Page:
Axios Vitals

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November 09, 2021

Good morning, Vitals readers. Today's newsletter is 793 words or a 3-minute read.

1 big thing: Americans are "over" Delta

Illustration of a delta symbol being pierced by cotton swabs.
Illustration: Aïda Amer/Axios

Americans are increasingly likely to believe returning to normal life is only a low to moderate risk as Delta cases plummet, according to the latest installment of the Axios/Ipsos Coronavirus Index.

What they're saying: "Delta's over in the popular imagination," said Ipsos senior vice president Chris Jackson.

  • "People are starting to re-engage with their regular activities. They're not as worried about getting COVID," Jackson said.

By the numbers: The findings indicate a clear shift over time on Americans' attitudes about COVID.

  • For instance, 44% said returning to normal life is a large to moderate risk — down from 56% in mid-September and the lowest since the Delta surge began.
  • In addition, fewer people (38%) reported requirements by their state or local government to wear masks in all public places, down from 43% two weeks earlier and the lowest since early August.

The big picture: This is playing out in the stock market where stocks are at all-time highs, with onetime pandemic-era winners as a big exception, Axios' Courtenay Brown reports.

  • As she put it: "At-home workouts and remote learning are out. Travel and gyms are in."

Yes, but: This isn't necessarily translating to good news for the Biden administration yet, Axios' Margaret Talev writes.

  • While 67% of the respondents said they were "confident" in the administration's ability to distribute the COVID-19 vaccine quickly, only 45% said they are confident in the administration's ability to "ensure the economy recovers quickly" after COVID.

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2. The M&A power behind the Blues

Photo: Rafael Henrique/SOPA Images/LightRocket via Getty Images

Health insurers licensed by the Blue Cross Blue Shield Association face steep financial penalties from that organization if they merge with a competitor that doesn't sell BCBS insurance, Axios' Bob Herman writes.

Why it matters: Blue Cross Blue Shield is one of the most recognizable health insurance names in the country, and the powerful association behind that brand wants to keep its dominance in local markets.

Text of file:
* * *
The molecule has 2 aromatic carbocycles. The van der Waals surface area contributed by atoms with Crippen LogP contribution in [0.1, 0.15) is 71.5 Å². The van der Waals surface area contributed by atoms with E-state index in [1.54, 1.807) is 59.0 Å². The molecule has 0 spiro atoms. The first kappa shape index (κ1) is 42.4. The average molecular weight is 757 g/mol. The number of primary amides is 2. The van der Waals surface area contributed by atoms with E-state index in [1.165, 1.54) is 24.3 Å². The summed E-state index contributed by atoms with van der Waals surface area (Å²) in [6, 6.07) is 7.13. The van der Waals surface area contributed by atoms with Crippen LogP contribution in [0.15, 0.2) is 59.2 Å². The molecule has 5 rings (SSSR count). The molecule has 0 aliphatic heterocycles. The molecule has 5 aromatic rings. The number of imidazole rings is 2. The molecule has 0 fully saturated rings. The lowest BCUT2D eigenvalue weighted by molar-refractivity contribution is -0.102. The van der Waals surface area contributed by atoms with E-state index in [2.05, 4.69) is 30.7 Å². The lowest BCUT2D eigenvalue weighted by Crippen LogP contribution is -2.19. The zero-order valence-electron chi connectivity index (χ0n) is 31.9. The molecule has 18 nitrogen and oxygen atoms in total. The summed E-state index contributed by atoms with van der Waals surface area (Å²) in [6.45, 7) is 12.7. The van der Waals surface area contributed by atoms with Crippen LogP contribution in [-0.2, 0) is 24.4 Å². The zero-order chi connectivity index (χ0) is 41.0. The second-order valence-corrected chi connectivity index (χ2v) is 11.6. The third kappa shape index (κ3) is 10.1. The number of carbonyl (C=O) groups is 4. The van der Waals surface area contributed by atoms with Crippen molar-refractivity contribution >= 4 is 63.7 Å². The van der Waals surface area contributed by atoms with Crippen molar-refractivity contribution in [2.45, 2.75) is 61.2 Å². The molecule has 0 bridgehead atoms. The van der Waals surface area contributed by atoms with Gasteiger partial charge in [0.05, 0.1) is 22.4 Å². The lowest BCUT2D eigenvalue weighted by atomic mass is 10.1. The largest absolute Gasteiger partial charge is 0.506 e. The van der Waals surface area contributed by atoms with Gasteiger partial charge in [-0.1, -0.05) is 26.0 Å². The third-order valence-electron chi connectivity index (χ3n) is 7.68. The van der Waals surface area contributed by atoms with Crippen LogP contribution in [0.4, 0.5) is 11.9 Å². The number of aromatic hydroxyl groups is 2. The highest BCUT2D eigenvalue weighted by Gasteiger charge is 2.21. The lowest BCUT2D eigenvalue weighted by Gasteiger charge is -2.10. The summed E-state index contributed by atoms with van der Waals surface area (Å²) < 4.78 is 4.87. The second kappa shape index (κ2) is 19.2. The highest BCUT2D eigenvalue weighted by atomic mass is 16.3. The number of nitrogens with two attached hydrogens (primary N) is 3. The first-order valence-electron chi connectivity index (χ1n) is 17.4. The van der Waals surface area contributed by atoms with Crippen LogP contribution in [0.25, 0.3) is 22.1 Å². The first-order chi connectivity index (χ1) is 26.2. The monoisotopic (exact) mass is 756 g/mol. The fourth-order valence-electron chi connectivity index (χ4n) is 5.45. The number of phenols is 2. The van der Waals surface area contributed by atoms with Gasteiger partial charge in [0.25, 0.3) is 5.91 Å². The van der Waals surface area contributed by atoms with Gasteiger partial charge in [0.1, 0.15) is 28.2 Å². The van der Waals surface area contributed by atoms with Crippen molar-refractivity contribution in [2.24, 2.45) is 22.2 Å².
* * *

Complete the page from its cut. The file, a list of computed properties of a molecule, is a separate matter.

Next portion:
Case in point: Triple-S Management, a BCBS affiliate in Puerto Rico, sold itself in August to the parent company of the Florida Blues for $900 million.

  • If Triple-S sold itself to a non-BCBS company, therefore terminating its license with the BCBSA, Triple-S would have faced a $96 million surcharge, according to merger documents filed by Triple-S.
  • The $96 million charge, based on a fee of $98.33 per member, was called a "re-establishment fee."

What they're saying: "The license agreements between the Blue Cross Blue Shield Association and its licensees include various financial and other provisions that apply to terminations, mergers and sales of licensees," BCBSA said in a statement.

  • "BCBSA is unable to confirm the financial implications of any other transactions that Triple-S may have considered in deciding to enter into this transaction."

3. Insurers pay steep markups for hospital drugs

A man receives a Keytruda infusion. Photo: John Moore/Getty Images

Hospitals are charging private health insurers "considerable markups" on highly used outpatient drugs like Remicade, Neulasta and Keytruda, Bob writes about a new study in JAMA Internal Medicine.

Why it matters: Depending on the drug, insurers are paying hospitals several times what Medicare pays, and that ultimately flows through to workers' insurance premiums.

By the numbers: The largest variation came from Remicade, an IV drug that treats a range of autoimmune conditions, according to the study's sample of 20 major hospitals.

  • The median rate paid by commercial insurers at Mayo Clinic's hospital in Phoenix was more than 800% of what Medicare would have paid.

Go deeper: Hospitals are making a lot of money on outpatient drugs

4. Organ donation recovery worse for people of color

Screenshot: Organ procurement organization donation rate (donors per 100 potential donors) in 2019 based on CMS metrics.

Organ donation success rates for people of color, especially for Black Americans, vary widely across the U.S. compared to white people, Axios' Marisa Fernandez writes about a new analysis of CMS data given first to Axios.

Why it matters: Fewer Black donors correlates to fewer Black recipients, which has led to more deaths for Black Americans on the organ transplant waitlist.

  • "There are people who would medically benefit from a liver transplant or a kidney transplant who may not get to it because of either their personal or social, financial status or because of the conditions in their state," Ray Lynch, transplant surgeon at Emory University and one of the analysts of the latest dataset, tells Axios.

The big picture: The CMS data, which Lynch and others analyzed, is considered to be the first of its kind in showing how well organ procurement organizations (OPO) are doing in recovering organ donations by race and ethnicity.

  • By the numbers: Overall, organ recovery rates for people of color across the U.S. is worse compared to white donors, with an eight-fold difference in the recovery of Asian donors and a 10-fold difference in Black donors, data show.

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5. Catch up quick

  • Singapore halts free COVID treatment for people "unvaccinated by choice." (Axios)
  • Parents still have a Thanksgiving problem. (The Atlantic)
  • As overdoes deaths soar, DEA-wary pharmacies shy from dispensing addiction medication (KHN)
  • Startup offers psychedelic-assisted mental wellness therapies. (Axios)

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